1370.0 - Measures of Australia's Progress, 2010  
ARCHIVED ISSUE Released at 11:30 AM (CANBERRA TIME) 15/09/2010   
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Water (inland)

Water use per person in selected OECD countries(a)
Graph Image for Water use per person in selected OECD countries(a)

Footnote(s): (a) Year for which data relates varies from country to country (1998-2006). For further details, see the Inland waters datacube.

Source(s): OECD Environmental Data Compendium 2008


Freshwater resources are fundamental to sustaining life, economic activities and environmental health. An OECD indicator that illustrates the intensity of water use in a number of countries is water use (abstractions) per person.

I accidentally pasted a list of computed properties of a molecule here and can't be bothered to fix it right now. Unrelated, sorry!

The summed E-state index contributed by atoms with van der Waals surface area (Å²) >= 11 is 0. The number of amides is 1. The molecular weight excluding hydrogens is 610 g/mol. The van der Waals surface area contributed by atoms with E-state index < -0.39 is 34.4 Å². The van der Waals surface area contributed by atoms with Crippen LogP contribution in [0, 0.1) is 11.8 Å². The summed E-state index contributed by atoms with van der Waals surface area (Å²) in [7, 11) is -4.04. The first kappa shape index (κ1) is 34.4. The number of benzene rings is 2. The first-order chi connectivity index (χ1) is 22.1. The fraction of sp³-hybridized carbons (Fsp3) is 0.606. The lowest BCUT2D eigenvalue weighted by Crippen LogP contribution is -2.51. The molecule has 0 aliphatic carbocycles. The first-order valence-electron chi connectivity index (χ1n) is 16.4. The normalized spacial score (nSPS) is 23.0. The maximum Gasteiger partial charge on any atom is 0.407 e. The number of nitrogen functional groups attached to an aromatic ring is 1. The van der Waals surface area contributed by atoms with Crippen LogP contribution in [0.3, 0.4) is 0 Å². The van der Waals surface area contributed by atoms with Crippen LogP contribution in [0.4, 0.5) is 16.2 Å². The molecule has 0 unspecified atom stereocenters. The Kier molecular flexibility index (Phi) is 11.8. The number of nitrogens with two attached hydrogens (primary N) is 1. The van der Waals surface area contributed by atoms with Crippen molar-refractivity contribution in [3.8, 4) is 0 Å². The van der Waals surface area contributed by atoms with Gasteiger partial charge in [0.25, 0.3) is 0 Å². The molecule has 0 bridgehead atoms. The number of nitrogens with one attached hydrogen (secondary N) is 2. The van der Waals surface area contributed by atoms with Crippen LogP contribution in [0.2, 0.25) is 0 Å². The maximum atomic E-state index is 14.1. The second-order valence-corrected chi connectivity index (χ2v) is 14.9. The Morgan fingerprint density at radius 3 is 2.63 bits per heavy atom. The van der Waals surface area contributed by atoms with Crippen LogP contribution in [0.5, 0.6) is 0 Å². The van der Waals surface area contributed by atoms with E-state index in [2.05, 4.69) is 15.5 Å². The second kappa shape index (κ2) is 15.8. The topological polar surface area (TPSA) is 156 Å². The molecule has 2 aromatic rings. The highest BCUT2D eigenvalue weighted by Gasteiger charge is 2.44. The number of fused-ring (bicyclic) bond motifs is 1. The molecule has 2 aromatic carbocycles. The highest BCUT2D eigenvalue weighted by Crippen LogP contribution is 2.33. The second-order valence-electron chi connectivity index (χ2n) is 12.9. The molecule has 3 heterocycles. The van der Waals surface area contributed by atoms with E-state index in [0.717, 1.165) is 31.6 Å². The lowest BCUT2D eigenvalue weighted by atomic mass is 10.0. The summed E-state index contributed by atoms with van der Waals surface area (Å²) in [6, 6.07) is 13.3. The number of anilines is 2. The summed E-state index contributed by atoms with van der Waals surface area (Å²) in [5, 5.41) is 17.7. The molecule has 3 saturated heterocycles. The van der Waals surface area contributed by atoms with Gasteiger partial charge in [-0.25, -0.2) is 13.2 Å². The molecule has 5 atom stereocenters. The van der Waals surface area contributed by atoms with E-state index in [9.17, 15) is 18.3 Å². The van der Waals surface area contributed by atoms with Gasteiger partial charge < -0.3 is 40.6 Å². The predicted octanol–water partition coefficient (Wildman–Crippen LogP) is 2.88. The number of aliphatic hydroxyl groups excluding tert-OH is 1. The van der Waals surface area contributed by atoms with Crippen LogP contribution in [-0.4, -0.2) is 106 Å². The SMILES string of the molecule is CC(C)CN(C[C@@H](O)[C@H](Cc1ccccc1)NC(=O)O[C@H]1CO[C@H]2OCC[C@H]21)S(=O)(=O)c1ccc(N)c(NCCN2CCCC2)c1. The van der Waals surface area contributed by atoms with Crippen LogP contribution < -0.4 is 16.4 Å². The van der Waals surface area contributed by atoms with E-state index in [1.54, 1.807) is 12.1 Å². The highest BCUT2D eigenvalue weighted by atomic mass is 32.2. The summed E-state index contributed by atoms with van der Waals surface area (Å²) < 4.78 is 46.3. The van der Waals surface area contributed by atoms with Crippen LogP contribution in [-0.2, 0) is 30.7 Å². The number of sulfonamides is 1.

During the 2000s, water use per person varied greatly across OECD countries. The OECD average is 870 kL per person per year. The United States of America had the highest level of water use per person (1,690 kL) among the OECD countries during the recorded period. Both Australia (930 kL) and New Zealand (950 kL) also had water use above the OECD average. Denmark recorded the lowest water use per person (130 kL) of all the OECD countries.

Across the OECD member countries, there are many factors that impact levels of water use. The industrial structure of the member country as well as the scarcity of available freshwater can both affect the volume of water use. A country with a large agricultural industry, for example, will consume more water than a country with a smaller agricultural industry.


  • Inland waters glossary
  • Inland waters references

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